It was actually kind of perfect. My mom had a total knee replacement and I’d spent the week at her house helping her post-surgery. Her house is on a bit of a bay in Florida. She doesn’t live ‘on the water’ as in ocean views and million dollar price tags. But she does live on water. So, I’d spent a week smelling salty air and feeling sea breezes. Then I got home to a mermaid themed book and prize pack.
Fifty-five, frumpy, and flung to the curb like an old floral sofa…
Losing her Silicon Valley job to a younger woman was bad enough. Catching her husband in the arms of one is the final straw. Something’s gotta give, like the last threads of Perla Palazzo’s sanity.
Then, a plan so wild and reckless it’s just an inch to the left of self-destruction.
With a bank foreclosure hanging over her head and staring at the last of her savings, Perla books a trip to the Amalfi Coast in the hope of fulfilling her dreams to become a travel writer. But Capri’s deep azure waters are home to more than old wrecks and lost sailors, like Parthenope, an embittered, hard-drinking mermaid who believes the only way to enjoy men is crudo, with a sprinkle of salt and a generous squeeze of lemon.
When Parthenope gives Perla an enchanted cameo just days before she meets a dashing Italian tour guide, it seems the divorcée’s fortunes have turned. Timeless beauty, self-confidence—perhaps even love—are suddenly within tantalizing reach. But the siren’s song is both seductive and deadly, and a moment of weakness will leave Perla facing unthinkable consequences.
I really wanted to liked this book and really expected to. A frumpy 55yo is someone I thought I could relate to. But it became evident very early on that this wasn’t going to be the case. Which disappointed me, because the author sent me a copy along with a really lovely prize package. Look, I’m even using the coaster that came with it as I sit her writing this. And I hate to repay that with a shitty review. But, the honest truth is that I had to finish this by gritting my teeth. Though a lot of the reasons might not irritate others as much as me.
When I started writing this review, I was composing in my head and thought, “I could have liked it, except for one big issue.” Then I thought, “Well, two issues…um, maybe three…” This reluctant realization is what finally made me admit that I didn’t find a lot to actually like.
That first big issue to come to mind was that I simply did not like Perla. She’s self-absorbed, whiny, and shallow. And while I know this is the area she was meant to have personal growth in, she is like this all the way until almost the end. And, if I’m honest, I don’t see that she would have made the self improvements if not forced to. For most of the book she just feels like someone with…pretensions of Karen, I think is how I want to phrase it.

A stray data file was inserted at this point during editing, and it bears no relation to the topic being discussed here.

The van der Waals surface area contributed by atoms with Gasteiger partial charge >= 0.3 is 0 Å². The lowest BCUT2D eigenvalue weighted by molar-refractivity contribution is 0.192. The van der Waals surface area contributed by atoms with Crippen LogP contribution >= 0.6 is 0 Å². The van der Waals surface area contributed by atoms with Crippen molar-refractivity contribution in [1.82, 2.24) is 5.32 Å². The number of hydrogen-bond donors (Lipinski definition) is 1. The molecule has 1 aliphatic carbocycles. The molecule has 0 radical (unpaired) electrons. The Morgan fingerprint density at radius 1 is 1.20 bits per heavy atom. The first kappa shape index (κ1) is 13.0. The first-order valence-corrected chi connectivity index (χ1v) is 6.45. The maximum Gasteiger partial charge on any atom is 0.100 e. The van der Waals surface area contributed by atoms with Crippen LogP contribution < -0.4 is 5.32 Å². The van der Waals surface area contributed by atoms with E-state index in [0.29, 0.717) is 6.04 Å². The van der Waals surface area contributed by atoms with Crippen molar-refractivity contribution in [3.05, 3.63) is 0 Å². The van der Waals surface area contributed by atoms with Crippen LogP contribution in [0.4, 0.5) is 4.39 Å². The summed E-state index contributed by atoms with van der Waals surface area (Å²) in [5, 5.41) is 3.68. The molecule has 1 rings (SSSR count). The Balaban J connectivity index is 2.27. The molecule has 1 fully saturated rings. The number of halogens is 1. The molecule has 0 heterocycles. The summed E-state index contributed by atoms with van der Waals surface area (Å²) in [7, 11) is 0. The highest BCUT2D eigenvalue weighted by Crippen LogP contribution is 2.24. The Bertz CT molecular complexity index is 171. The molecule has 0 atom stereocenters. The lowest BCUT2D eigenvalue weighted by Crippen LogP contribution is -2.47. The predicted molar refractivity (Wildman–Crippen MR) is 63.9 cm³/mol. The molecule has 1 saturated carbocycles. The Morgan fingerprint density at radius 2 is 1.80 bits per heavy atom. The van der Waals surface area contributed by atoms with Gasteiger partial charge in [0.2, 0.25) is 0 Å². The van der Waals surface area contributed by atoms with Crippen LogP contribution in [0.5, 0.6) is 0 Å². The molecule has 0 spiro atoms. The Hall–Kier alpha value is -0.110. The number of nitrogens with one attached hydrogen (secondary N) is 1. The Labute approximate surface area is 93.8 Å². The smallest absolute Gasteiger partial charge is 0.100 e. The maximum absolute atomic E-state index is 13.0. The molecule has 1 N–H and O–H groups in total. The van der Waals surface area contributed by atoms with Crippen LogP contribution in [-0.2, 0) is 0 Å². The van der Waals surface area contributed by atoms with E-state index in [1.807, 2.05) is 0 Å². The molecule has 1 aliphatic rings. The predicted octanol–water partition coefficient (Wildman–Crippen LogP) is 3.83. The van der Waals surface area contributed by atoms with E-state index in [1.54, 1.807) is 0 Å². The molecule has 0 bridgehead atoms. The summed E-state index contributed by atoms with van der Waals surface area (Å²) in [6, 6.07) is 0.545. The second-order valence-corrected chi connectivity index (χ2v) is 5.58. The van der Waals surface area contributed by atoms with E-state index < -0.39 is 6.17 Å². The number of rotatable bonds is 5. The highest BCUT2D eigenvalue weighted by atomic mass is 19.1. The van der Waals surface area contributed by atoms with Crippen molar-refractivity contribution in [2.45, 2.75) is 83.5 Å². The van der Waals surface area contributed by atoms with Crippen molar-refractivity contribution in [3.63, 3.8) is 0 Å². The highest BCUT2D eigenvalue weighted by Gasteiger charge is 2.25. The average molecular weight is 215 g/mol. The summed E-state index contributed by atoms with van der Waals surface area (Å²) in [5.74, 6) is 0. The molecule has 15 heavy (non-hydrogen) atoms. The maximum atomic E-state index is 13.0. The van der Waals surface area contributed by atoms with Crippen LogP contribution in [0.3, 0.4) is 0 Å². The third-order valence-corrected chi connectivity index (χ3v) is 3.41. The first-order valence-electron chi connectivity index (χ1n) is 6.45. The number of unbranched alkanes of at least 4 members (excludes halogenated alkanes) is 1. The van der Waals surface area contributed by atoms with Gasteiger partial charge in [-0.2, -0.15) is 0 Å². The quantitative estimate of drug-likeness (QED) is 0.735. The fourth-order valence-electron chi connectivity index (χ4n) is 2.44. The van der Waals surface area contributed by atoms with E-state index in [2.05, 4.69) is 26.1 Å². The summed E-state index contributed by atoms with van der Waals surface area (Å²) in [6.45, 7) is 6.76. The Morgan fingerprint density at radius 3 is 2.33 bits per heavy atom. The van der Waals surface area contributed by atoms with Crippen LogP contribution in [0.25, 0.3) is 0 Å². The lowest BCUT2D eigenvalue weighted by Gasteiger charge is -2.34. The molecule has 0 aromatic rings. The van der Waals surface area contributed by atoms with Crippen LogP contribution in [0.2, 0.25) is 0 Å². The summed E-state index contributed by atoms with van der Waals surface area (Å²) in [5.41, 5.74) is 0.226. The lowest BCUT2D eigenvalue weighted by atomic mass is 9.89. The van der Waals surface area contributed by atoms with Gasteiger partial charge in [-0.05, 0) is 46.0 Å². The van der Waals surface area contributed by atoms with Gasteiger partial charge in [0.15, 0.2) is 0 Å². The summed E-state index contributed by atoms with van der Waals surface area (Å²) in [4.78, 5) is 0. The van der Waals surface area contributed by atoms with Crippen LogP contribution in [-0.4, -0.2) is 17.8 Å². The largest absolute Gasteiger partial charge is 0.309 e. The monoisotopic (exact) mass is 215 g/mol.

I was also annoyed that she was constantly moaning about being broke, but flew to Italy, booked a hotel, eats out, travels and shops constantly. If that’s what it feels like to be broke, maybe sign me up.
The second big thing for me (which could honestly top the first, except that it did tapper off past the halfway mark) is how often men are presented as predators. When I was on page 80 I made this comment on Goodreads:
I’m not sure I’ll b able to finish this.
I try hard to avoid abuse of women in my books. I’m on page 80 and already there has been an attempted rape, encounter with two men who were inferred to be potentially sexually violent, a groping, a woman murdered, reference to multiple child rapes, and a 14yo forced into fellatio followed by probable murder.
I’m constantly having to read braced for the next indignity.
This easy use of rape and the pervasive idea that women are constantly in danger as mere plot devices is one of my biggest pet peeves. And once I’d encountered references to it several times before even the 100 page mark I literally read the whole rest of the book tensed for the next slap in the face. It gets hard to enjoy anything around that.
Third, there are some heavy themes addressed in this book. But in the end George solved everyone’s problem with a boyfriend. So, you have this book ostensibly about finding your own self-confidence and being strong older women, but the solution is to….*checks notes* find a man. Talk about taking the easy, cliched out. And that without addressing how fast these guarded, jaded people fell in love.
The writing is on the pedestrian side , but there’s nothing wrong with it. It’s quite readable and the editing is clean. Plus, look at that cover; it’s gorgeous! I also appreciate the moral of the story and really liked the descriptions of Sorrento. I’ve been there, it felt very true to my memory. So, I think this is a serious case of ‘you’re mileage may vary.’ Give it a try instead of just taking my word for it.